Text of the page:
ERG User Documentation
The English Resource Grammar (ERG) is a general-purpose computational grammar that, in combination with specialized processing tools, can map running English text to highly normalized logical-form representations of meaning.
An on-line demo of the ERG is available here.
- The most recent stable version of the ERG can be obtained via SVN:
$ svn checkout http://svn.delph-in.net/erg/tags/2018
- The latest ERG grammar files can be obtained via SVN:
$ svn checkout http://svn.delph-in.net/erg/trunk
Following are pointers to existing documentation on how to use the ERG, make sense of the syntactic and semantic analyses it provides, and interface to it for parsing or generation:
Linguistic Type Database, with example sentences in Redwoods Treebank
The Redwoods Treebank Many sentences parsed with the ERG.
ERG is released under the MIT license
With high parsing accuracy with rich semantic representations, English Resource Semantics is a valuable source of information for many semantically-sensitive NLP tasks. ERS-based systems have achieved state-of-the-art results in various tasks, including the identification of speculative or negated event mentions in biomedical text (MacKinlay et al 2011), question generation (Yao et al 2012), detecting the scope of negation (Packard et al 2014), relating natural language to robot control language (Packard 2014), and recognizing textual entailment (PETE task; Lien & Kouylekov 2015). ERS representations have also been beneficial in semantic transfer-based MT (Oepen et al 2007, Bond et al 2011), ontology acquisition (Herbelot & Copestake 2006), extraction of glossary sentences (Reiplinger et al 2012), sentiment analysis (Kramer & Gordon 2014), and the ACL Anthology Searchbench (Schäfer et al 2011).
Bond, F., Oepen, S., Nichols, E., Flickinger, D., Velldal, E., & Haugereid, P. (2011). Deep open-sourc emachine translation. Machine Translation , 25 , 87-105. doi: 10.1007/s10590-011-9099-4
Copestake, A., Flickinger, D., Pollard, C., & Sag, I. A. (2005). Minimal Recursion Semantics. An introduction. Research on Language and Computation, 3(4), 281-332.
Flickinger, D. (2000). On building a more efficient grammar by exploiting types. Natural Language Engineering, 6 (1), 15-28.
Flickinger, D. (2011). Accuracy vs. robustness in grammar engineering. In E. M. Bender & J. E. Arnold (Eds.), Language from a cognitive perspective: Grammar, usage, and processing (pp. 31-50). Stanford: CSLI Publications.
Flickinger, D., Bender, E. M., & Oepen, S. (2014). Towards an encyclopedia of compositional semantics: Documenting the interface of the english resource grammar. In N. Calzolari et al. (Eds.), Proceedings of the ninth international conference on language resources and evaluation (LREC'14) (pp. 875-881). Reykjavik, Iceland: European Language Resources Association (ELRA).
Flickinger, D., Zhang, Y., & Kordoni, V. (2012). DeepBank. A dynamically annotated treebank of the Wall Street Journal. In (p. 85-96). Lisbon, Portugal: Edições Colibri.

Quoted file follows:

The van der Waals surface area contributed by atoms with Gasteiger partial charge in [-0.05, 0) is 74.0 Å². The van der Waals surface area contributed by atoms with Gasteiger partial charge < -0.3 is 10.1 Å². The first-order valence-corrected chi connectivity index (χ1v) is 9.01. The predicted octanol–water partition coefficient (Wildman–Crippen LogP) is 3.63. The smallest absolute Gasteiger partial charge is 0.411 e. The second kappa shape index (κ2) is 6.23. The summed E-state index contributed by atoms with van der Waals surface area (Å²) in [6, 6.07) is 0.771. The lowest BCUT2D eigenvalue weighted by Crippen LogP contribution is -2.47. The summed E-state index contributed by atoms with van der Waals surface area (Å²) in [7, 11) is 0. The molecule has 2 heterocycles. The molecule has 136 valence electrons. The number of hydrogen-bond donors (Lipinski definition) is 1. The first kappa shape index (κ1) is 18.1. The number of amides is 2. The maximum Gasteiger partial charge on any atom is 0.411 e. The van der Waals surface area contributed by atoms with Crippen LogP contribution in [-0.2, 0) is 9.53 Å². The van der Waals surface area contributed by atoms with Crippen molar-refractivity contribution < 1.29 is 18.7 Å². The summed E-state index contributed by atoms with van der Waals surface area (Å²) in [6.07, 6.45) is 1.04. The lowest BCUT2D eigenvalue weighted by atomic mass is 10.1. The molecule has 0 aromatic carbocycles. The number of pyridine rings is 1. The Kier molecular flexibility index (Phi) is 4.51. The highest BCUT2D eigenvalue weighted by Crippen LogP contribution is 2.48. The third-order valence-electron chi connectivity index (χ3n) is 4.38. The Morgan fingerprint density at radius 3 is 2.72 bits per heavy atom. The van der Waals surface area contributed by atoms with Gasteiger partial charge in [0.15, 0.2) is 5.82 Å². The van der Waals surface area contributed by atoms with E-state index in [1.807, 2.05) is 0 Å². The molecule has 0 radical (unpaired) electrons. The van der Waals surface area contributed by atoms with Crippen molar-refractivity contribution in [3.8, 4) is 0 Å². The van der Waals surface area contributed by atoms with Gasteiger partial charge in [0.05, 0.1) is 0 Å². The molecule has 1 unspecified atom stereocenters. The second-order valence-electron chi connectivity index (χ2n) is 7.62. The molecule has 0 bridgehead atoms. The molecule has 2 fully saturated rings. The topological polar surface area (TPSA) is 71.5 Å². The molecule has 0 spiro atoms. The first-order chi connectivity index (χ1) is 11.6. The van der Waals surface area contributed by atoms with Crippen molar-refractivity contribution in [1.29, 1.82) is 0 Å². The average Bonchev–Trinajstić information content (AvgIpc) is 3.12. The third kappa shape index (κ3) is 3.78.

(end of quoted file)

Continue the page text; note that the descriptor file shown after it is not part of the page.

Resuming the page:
Herbelot, A., & Copestake, A. (2006). Acquiring Ontological Relationships from Wikipedia Using RMRS. In Proceedings of the ISWC 2006 workshop on web content.
Kramer, J., & Gordon, C. (2014). Improvement of a naive bayes sentiment classifier using mrs-based features. In Proceedings of the third joint conference on lexical and computational semantics (*SEM 2014) (pp. 22-29). Dublin, Ireland: Association for Computational Linguistics and Dublin City University.
Lien, E., & Kouylekov, M. (2015). Semantic parsing for textual entailment. In Proceedings of the 14th International Conference on Parsing Technologies (p. 40-49). Bilbao, Spain.
MacKinlay, A., Martinez, D., & Baldwin, T. (2011). A parser-based approach to detecting modification of biomedical events. In Proceedings of the acm fifth international workshop on data and text mining in biomedical informatics (pp. 51-58). New York, NY, USA: ACM.
Oepen, S., Flickinger, D., Toutanova, K., & Manning, C. D. (2004). LinGO Redwoods. A rich and dynamic treebank for HPSG. Research on Language and Computation, 2(4), 575-596.
Oepen, S., Velldal, E., Lnning, J. T., Meurer, P., Rosn, V., & Flickinger, D. (2007). Towards hybrid quality-oriented machine translation: On linguistics and probabilities in MT. In Proceedings of 11th conference on theoretical and methodological issues in machine translation (p. 144-153). Skvde, Sweden.
Packard, W. (2014). UW-MRS: Leveraging a deep grammar for robotic spatial commands. In Proceedings of the 8th international workshop on semantic evaluation (semeval 2014) (pp. 812-816). Dublin, Ireland: Association for Computational Linguistics and Dublin City University.
Packard, W., Bender, E. M., Read, J., Oepen, S., & Dridan, R. (2014). Simple negation scope resolution through deep parsing: A semantic solution to a semantic problem. In Proceedings of the 52nd annual meeting of the association for computational linguistics (volume 1: Long papers) (pp. 69-78). Baltimore, Maryland: Association for Computational Linguistics.
Reiplinger, M., Schäfer, U., & Wolska, M. (2012). Extracting glossary sentences from scholarly articles: A comparative evaluation of pattern bootstrapping and deep analysis. In Proceedings of the ACL-2012 special workshop on rediscovering 50 years of discoveries (pp. 55-65). Jeju Island, Korea.
Schäfer, U., Kiefer, B., Spurk, C., Steffen, J., & Wang, R. (2011). The ACL Anthology Searchbench. In Proceedings of the ACL-HLT 2011 system demonstrations (pp. 7-13). Portland, Oregon: Association for Computational Linguistics.
Yao, X., Bouma, G., & Zhang, Y. (2012). Semantics-based question generation and implementation. Dialogue & Discourse, 3(2), 11-42.